First Night: Confession of a Child of the Century, Cannes Festival
Doherty is perfectly cast as 19th-century dandy
Tabloid bad boy Pete Doherty is perfectly cast in French director Sylvie Verheyde's Alfred de Musset adaptation, Confession of a Child of the Century.
In the film (which screened in Cannes this weekend), he plays Octave, a world- weary roué in 1830s France. Pale-faced, and with top hat and cane, he projects an air of decadence and debauchery. In his voice-over, he delivers one-liners expressing his despair at the world.
In essence, then, Doherty (who arrived in Cannes today with co-star Lily Cole) is playing a 19th century version of himself – and he does it very well. He is understated, sardonic but has a vulnerability that stops him from seeming (too) obnoxious. The problems with an uneven film are not of his making.
Verheyde (among few women with films in Cannes this year) recreates the 1830s in inventive fashion. She pays attention to costume and production design but doesn't allow the film to be dragged down by the period detail.
With its accordion music and inventive camera work, the film is pleasing enough to watch. But it is a love story conspicuously short on passion.
After the death of his father, Octave heads to the country where he meets and falls in love with Brigitte (Charlotte Gainsbourg), a widow 10 years older than him. He woos her, eventually wearing her down by faking his suicide. Here the film, until now intriguing and enigmatic, threatens to stall.
There is little rapport between Doherty and Gainsbourg, a tremendous actress who gives a strangely lifeless performance. The ennui the lovers feel is liable to be felt by the audience too.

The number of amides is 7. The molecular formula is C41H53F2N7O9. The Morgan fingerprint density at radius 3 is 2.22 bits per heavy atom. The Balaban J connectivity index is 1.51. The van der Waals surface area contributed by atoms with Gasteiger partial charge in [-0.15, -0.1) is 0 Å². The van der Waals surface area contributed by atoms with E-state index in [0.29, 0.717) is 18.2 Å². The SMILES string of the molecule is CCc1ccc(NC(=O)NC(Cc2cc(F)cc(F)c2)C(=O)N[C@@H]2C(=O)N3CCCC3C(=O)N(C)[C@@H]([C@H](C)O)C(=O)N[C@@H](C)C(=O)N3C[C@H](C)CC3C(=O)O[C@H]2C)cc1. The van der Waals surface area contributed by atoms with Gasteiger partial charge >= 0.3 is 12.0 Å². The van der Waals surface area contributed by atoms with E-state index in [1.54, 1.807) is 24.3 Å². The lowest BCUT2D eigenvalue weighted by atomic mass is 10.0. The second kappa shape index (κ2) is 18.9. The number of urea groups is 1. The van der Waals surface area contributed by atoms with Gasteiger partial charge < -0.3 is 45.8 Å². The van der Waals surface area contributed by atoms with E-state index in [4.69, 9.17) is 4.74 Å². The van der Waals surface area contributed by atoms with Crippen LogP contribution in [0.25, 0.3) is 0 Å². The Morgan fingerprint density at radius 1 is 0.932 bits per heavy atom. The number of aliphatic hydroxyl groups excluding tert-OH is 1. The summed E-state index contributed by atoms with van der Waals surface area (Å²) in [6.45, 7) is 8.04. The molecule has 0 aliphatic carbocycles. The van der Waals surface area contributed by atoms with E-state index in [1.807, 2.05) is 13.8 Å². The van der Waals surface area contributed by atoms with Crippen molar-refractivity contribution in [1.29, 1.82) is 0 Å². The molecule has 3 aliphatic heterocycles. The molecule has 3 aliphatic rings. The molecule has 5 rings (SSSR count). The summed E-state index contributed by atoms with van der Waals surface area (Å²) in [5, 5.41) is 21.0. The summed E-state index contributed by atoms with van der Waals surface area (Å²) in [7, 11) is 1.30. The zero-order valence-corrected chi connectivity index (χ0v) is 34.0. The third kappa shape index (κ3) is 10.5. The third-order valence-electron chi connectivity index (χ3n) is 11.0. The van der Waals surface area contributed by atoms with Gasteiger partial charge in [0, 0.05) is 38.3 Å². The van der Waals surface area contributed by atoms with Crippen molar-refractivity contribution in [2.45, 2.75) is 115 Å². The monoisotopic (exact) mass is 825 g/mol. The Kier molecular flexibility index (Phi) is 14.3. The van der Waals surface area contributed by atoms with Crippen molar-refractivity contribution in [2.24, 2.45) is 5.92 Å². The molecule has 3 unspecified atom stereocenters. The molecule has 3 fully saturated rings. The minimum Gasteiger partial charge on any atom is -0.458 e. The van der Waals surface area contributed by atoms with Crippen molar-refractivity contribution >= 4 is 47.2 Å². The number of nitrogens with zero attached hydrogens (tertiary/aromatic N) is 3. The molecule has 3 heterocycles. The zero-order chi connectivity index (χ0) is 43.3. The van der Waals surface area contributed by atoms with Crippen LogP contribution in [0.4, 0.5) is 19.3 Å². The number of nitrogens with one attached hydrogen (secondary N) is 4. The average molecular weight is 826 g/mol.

Confession of a Child of the Century works well enough as a portrait of a dandy struggling to overcome his despairing attitude to life. But the film is so slow burning that it threatens to fizzle out.
Final Top Gear reviewTV
Arts & Ents blogs
- 1 Isis propaganda video shows 25 Syrian soldiers executed by teenage militants in Palmyra
- 2 Number of young homeless people in Britain is 'more than three times the official figures'
- 3 The map showing the most dangerous tourist destinations in Europe, according to the Foreign Office
- 4 The biggest first date turnoff has been revealed
- 5 German man found living with 300 rats in tiny apartment
More Britons believe that multiculturalism makes the country worse - not better, says poll
Nathan Collier: Montana man inspired by same-sex marriage ruling requests right to wed two wives
Greece crisis: IMF was pushed around by Angela Merkel and Nicholas Sarkozy – and now it is being humiliated
'I wish the BBC would stop calling it Islamic State' – David Cameron unleashes frustration at broadcaster
Forget little green men – aliens will look like humans, says Cambridge University evolution expert
Girl, 7, stares down hate preacher at Ohio festival with pro-LGBT rainbow flag gesture